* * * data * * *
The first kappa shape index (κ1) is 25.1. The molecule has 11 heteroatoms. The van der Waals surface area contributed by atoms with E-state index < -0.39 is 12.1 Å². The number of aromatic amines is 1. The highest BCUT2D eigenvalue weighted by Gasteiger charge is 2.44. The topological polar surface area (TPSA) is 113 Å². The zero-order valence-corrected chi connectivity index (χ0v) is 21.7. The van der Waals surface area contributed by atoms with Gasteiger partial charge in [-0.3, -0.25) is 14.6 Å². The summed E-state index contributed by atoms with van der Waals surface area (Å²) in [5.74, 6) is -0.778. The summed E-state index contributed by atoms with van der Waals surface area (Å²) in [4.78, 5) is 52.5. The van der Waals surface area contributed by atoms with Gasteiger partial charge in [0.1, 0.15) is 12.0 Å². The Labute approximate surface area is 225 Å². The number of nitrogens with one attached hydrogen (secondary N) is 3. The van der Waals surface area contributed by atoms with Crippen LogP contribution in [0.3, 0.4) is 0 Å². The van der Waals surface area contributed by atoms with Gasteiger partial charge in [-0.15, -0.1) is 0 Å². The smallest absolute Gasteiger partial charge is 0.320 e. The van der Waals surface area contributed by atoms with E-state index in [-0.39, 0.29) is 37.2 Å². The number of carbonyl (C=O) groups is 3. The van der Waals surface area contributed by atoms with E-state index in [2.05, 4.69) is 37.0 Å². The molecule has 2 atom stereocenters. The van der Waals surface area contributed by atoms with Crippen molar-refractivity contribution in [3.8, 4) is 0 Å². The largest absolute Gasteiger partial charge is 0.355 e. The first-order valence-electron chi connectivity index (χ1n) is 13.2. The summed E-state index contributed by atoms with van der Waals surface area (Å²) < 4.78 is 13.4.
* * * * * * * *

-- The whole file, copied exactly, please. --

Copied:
The first kappa shape index (κ1) is 25.1. The molecule has 11 heteroatoms. The van der Waals surface area contributed by atoms with E-state index < -0.39 is 12.1 Å². The number of aromatic amines is 1. The highest BCUT2D eigenvalue weighted by Gasteiger charge is 2.44. The topological polar surface area (TPSA) is 113 Å². The zero-order valence-corrected chi connectivity index (χ0v) is 21.7. The van der Waals surface area contributed by atoms with Gasteiger partial charge in [-0.3, -0.25) is 14.6 Å². The summed E-state index contributed by atoms with van der Waals surface area (Å²) in [5.74, 6) is -0.778. The summed E-state index contributed by atoms with van der Waals surface area (Å²) in [4.78, 5) is 52.5. The van der Waals surface area contributed by atoms with Gasteiger partial charge in [0.1, 0.15) is 12.0 Å². The Labute approximate surface area is 225 Å². The number of nitrogens with one attached hydrogen (secondary N) is 3. The van der Waals surface area contributed by atoms with Crippen LogP contribution in [0.3, 0.4) is 0 Å². The van der Waals surface area contributed by atoms with Gasteiger partial charge in [-0.15, -0.1) is 0 Å². The smallest absolute Gasteiger partial charge is 0.320 e. The van der Waals surface area contributed by atoms with E-state index in [-0.39, 0.29) is 37.2 Å². The number of carbonyl (C=O) groups is 3. The van der Waals surface area contributed by atoms with E-state index in [2.05, 4.69) is 37.0 Å². The molecule has 2 atom stereocenters. The van der Waals surface area contributed by atoms with Crippen molar-refractivity contribution in [3.8, 4) is 0 Å². The largest absolute Gasteiger partial charge is 0.355 e. The first-order valence-electron chi connectivity index (χ1n) is 13.2. The summed E-state index contributed by atoms with van der Waals surface area (Å²) < 4.78 is 13.4.